Documentary shows off talent of Indiana inmates - 13 WTHR Indianapolis

Documentary shows off talent of Indiana inmates

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Johnny Collins is one of the comedians behind the documentary. Johnny Collins is one of the comedians behind the documentary.
Inmates at Putnamville performed for the movie. Inmates at Putnamville performed for the movie.

Emily Longnecker/Eyewitness News

Putnamville - You wouldn't think of a prison as a place of laughter, but a new documentary explores what's so funny at an Indiana Correctional Facility.

It's the last place you'd expect to find laughter, behind bars in a prison, amongst hundreds of inmates. The pilot project at the Putnamville facility aims to rehabilitate inmates with laughter.

It started with two comedians who wanted to do stand up for prisoners and turned it into a talent show and movie.

"Why don't we include the inmates? They're not going anywhere, right?" said comedian Johnny Collins.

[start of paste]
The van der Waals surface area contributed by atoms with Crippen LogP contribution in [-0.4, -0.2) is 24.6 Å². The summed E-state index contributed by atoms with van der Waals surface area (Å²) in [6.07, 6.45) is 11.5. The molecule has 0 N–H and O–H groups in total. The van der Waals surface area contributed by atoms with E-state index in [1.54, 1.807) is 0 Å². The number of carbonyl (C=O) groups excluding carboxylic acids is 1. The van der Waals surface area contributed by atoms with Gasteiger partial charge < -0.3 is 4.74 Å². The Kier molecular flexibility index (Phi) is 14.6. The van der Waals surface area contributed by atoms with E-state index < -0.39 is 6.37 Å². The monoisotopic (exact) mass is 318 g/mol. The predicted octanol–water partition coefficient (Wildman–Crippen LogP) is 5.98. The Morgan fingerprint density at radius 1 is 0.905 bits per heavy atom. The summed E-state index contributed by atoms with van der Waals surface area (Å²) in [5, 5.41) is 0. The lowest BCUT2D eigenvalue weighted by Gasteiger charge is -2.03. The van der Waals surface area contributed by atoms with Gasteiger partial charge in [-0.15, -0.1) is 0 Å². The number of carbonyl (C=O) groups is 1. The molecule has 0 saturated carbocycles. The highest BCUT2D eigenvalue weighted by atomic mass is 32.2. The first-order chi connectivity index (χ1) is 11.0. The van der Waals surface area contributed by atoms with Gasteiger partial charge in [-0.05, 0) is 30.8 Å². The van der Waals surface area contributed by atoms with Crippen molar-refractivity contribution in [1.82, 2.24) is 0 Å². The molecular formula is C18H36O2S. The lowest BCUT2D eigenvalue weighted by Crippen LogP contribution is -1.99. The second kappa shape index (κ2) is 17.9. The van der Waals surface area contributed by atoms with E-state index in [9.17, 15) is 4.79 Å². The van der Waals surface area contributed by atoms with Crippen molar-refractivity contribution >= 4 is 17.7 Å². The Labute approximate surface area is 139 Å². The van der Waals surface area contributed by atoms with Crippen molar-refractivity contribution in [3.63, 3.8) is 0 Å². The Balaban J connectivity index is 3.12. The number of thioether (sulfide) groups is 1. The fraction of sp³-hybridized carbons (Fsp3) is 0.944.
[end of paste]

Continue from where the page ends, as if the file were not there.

"Everybody told me I should be a comedian instead of a criminal," said one inmate on a new documentary. "And apparently, I ain't no good at being a criminal, 'cause look where I'm at."

Collins and fellow comedian Joel Jerome made a movie about the show, called "The Redemption Project: Inmates Got Talent."

"To my knowledge, this is the first time it's ever happened at any prison in this country," said Doug Garrison, Indiana Department of Correction.

The inmate auditions and talent show were shot over eight days at the Putnamville facility nearly two years ago. Collins and Jerome shot sixty hours of raw footage at the prison.

"We're not looking to glamorize or glorify the prison experience, or give them extra treats," Collins said. "But what we're looking to do is prepare them."

They are preparing them for life on the outside. Some of the inmates featured, like one named Aaron, are already there.

"The bottom line for the Department of Correction, 'What are we doing to get them ready to come back out?' Because they're coming back out anyway," Garrison said.

"If we can recycle bags, why can't we recycle people's lives?" Collins said.

"We're just criminals all the time. You know, it gave some of us an opportunity to actually chase a dream," said an inmate in another testimonial.

"I like to think of it this way, laughter is a great dose of medicine," said Collins.

The potential healing is catching on.

"We've got superintendents that are lining up, saying, 'Hey! Bring 'em here. Bring 'em here'," said Garrison.

That means this could be the first of redemption projects to come for Indiana inmates with talent, looking for that second chance.

The Redemption Project Facebook page

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